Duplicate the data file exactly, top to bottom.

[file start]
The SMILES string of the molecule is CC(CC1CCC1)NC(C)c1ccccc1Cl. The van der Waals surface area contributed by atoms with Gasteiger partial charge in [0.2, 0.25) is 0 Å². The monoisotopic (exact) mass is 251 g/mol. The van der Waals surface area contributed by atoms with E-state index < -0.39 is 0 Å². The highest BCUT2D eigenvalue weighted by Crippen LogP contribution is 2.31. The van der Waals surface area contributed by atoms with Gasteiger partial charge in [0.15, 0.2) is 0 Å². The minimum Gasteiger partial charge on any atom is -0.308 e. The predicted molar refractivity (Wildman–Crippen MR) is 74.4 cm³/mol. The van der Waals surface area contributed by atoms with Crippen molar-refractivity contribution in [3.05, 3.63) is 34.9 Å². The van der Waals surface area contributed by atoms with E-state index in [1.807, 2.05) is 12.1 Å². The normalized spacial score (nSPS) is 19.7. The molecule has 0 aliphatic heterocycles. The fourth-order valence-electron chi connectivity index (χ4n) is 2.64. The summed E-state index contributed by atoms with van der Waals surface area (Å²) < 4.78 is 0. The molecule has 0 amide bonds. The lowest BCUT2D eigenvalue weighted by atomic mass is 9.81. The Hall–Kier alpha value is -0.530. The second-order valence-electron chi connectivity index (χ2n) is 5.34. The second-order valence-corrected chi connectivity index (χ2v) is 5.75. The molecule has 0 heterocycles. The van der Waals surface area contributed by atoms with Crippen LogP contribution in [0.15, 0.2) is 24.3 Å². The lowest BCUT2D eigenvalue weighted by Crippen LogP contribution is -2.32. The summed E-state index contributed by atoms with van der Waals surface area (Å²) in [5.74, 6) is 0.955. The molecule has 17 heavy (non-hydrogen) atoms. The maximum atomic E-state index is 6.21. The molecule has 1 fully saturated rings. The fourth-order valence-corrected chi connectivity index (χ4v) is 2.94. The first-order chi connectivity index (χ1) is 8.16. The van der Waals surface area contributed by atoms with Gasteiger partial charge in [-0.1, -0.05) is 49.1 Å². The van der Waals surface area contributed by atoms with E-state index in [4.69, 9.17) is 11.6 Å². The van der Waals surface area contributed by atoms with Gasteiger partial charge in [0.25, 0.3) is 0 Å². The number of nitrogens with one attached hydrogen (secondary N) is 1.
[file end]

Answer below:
The SMILES string of the molecule is CC(CC1CCC1)NC(C)c1ccccc1Cl. The van der Waals surface area contributed by atoms with Gasteiger partial charge in [0.2, 0.25) is 0 Å². The monoisotopic (exact) mass is 251 g/mol. The van der Waals surface area contributed by atoms with E-state index < -0.39 is 0 Å². The highest BCUT2D eigenvalue weighted by Crippen LogP contribution is 2.31. The van der Waals surface area contributed by atoms with Gasteiger partial charge in [0.15, 0.2) is 0 Å². The minimum Gasteiger partial charge on any atom is -0.308 e. The predicted molar refractivity (Wildman–Crippen MR) is 74.4 cm³/mol. The van der Waals surface area contributed by atoms with Crippen molar-refractivity contribution in [3.05, 3.63) is 34.9 Å². The van der Waals surface area contributed by atoms with E-state index in [1.807, 2.05) is 12.1 Å². The normalized spacial score (nSPS) is 19.7. The molecule has 0 aliphatic heterocycles. The fourth-order valence-electron chi connectivity index (χ4n) is 2.64. The summed E-state index contributed by atoms with van der Waals surface area (Å²) < 4.78 is 0. The molecule has 0 amide bonds. The lowest BCUT2D eigenvalue weighted by atomic mass is 9.81. The Hall–Kier alpha value is -0.530. The second-order valence-electron chi connectivity index (χ2n) is 5.34. The second-order valence-corrected chi connectivity index (χ2v) is 5.75. The molecule has 0 heterocycles. The van der Waals surface area contributed by atoms with Crippen LogP contribution in [0.15, 0.2) is 24.3 Å². The lowest BCUT2D eigenvalue weighted by Crippen LogP contribution is -2.32. The summed E-state index contributed by atoms with van der Waals surface area (Å²) in [5.74, 6) is 0.955. The molecule has 17 heavy (non-hydrogen) atoms. The maximum atomic E-state index is 6.21. The molecule has 1 fully saturated rings. The fourth-order valence-corrected chi connectivity index (χ4v) is 2.94. The first-order chi connectivity index (χ1) is 8.16. The van der Waals surface area contributed by atoms with Gasteiger partial charge in [-0.1, -0.05) is 49.1 Å². The van der Waals surface area contributed by atoms with E-state index in [4.69, 9.17) is 11.6 Å². The van der Waals surface area contributed by atoms with Gasteiger partial charge in [0.25, 0.3) is 0 Å². The number of nitrogens with one attached hydrogen (secondary N) is 1.